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  • Federalist Papers And Federalism The Federalist Papers
    1,071 words
    Federalist Papers and Federalism The Federalist Papers were mostly the product of two young men: Alexander Hamilton of New York, age 32, and James Madison of Virginia, age 36. Both men sometimes wrote four papers in a single week. An older scholar, John Jay, later named as first chief justice of the Supreme Court, wrote five of the papers. Hamilton, who had been an aide to Washington during the Revolution, asked Madison and Jay to help him in this project. Their purpose was to persuade the New Y...
  • Anti Federalists And The Federalists
    1,476 words
    When comparing and contrasting Anti-Federalist views on the ratification of the United States Constitution with those of the Federalists, there is the relationship that represents their views upon principles, problems and solutions, which really looks at which side best reflects or departs from the original principles set forth for the Declaration. It can be argued that the two sides are quite contrary in their distinct perceptions, which each group believing that its views are the right ones. T...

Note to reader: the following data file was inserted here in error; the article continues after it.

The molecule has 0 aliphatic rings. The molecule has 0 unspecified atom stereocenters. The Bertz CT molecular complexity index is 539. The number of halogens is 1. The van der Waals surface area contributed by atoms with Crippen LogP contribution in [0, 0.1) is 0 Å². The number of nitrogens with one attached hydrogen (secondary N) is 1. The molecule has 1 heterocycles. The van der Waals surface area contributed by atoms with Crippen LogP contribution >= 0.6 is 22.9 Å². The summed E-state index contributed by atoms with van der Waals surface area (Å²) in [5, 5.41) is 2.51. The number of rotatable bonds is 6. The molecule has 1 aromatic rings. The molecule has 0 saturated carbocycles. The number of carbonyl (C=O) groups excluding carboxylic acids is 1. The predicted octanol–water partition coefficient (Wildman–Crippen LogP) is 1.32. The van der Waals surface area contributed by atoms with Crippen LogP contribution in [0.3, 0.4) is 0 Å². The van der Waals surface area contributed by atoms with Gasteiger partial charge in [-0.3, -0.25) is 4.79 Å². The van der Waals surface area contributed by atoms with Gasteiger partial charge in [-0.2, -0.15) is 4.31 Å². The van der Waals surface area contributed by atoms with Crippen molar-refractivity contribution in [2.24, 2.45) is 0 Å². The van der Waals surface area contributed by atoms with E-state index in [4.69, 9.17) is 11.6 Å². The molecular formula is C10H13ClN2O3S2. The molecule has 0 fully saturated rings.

• Federalists Vision Of America
    462 words
    The American Revolution, arguably the most significant era in United States history, is what is mainly responsible in shaping our country into what the strong nation it is today. During this period of time, there were many conflicting views on the philosophies and the visions of Americas future. Individuals such as George Washington, James Madison, and Alexander Hamilton were the men that led the supporters of a stronger national government, otherwise known as federalists. The federalists were s...
  • Writing The Federalist Papers In New York
    574 words
    After New Hampshire became the ninth state to ratify the new constitution it effectively became the law of the land. However, a problem arose; not all states had ratified including the two largest, Virginia and New York. To combat this problem and unify the states under the new constitution, prominent federalists James Madison, Alexander Hamilton and John Jay began writing the Federalist Papers in New York. Written under the pen name "Publius", the Federalist Papers served as the impetus for New...
  • Anti Federalist Papers
    2,571 words
    The anti-Federalists were against the ratification of the constitution. The views of the Federalists and the anti-Federalists were completely different. The Federalist and anti-Federalist papers were battles over problems with the Constitution. The only reason the anti-Federalists agreed to help ratify the constitution was because of the Bill of Rights and without the Bill of Rights the Constitution would not have been ratified. Following the American Revolution the United States was free of Bri...

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